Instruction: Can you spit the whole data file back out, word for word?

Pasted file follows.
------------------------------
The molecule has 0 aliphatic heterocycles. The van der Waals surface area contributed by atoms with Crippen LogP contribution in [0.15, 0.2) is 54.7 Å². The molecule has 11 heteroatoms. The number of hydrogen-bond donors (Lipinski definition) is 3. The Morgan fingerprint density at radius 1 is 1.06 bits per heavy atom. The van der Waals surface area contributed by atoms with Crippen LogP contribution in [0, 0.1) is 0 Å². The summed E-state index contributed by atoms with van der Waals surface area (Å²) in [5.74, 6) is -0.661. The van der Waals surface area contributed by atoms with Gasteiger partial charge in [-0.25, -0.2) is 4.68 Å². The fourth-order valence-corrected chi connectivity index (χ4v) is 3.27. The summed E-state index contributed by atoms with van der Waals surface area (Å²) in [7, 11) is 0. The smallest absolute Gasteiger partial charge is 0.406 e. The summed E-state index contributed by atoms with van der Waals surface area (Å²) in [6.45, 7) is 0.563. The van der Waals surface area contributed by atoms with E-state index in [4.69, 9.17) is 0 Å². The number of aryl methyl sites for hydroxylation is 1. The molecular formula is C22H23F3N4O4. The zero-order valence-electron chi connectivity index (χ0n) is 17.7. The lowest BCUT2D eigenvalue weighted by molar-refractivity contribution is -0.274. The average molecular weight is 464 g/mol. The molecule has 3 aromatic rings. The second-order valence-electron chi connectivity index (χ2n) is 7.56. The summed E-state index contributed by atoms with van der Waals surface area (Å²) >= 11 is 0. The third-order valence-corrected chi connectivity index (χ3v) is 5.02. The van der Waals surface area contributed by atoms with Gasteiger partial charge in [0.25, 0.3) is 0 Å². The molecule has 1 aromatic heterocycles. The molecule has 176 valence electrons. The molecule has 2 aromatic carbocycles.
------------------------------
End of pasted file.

The molecule has 0 aliphatic heterocycles. The van der Waals surface area contributed by atoms with Crippen LogP contribution in [0.15, 0.2) is 54.7 Å². The molecule has 11 heteroatoms. The number of hydrogen-bond donors (Lipinski definition) is 3. The Morgan fingerprint density at radius 1 is 1.06 bits per heavy atom. The van der Waals surface area contributed by atoms with Crippen LogP contribution in [0, 0.1) is 0 Å². The summed E-state index contributed by atoms with van der Waals surface area (Å²) in [5.74, 6) is -0.661. The van der Waals surface area contributed by atoms with Gasteiger partial charge in [-0.25, -0.2) is 4.68 Å². The fourth-order valence-corrected chi connectivity index (χ4v) is 3.27. The summed E-state index contributed by atoms with van der Waals surface area (Å²) in [7, 11) is 0. The smallest absolute Gasteiger partial charge is 0.406 e. The summed E-state index contributed by atoms with van der Waals surface area (Å²) in [6.45, 7) is 0.563. The van der Waals surface area contributed by atoms with E-state index in [4.69, 9.17) is 0 Å². The number of aryl methyl sites for hydroxylation is 1. The molecular formula is C22H23F3N4O4. The zero-order valence-electron chi connectivity index (χ0n) is 17.7. The lowest BCUT2D eigenvalue weighted by molar-refractivity contribution is -0.274. The average molecular weight is 464 g/mol. The molecule has 3 aromatic rings. The second-order valence-electron chi connectivity index (χ2n) is 7.56. The summed E-state index contributed by atoms with van der Waals surface area (Å²) >= 11 is 0. The third-order valence-corrected chi connectivity index (χ3v) is 5.02. The van der Waals surface area contributed by atoms with Gasteiger partial charge in [0.25, 0.3) is 0 Å². The molecule has 1 aromatic heterocycles. The molecule has 176 valence electrons. The molecule has 2 aromatic carbocycles.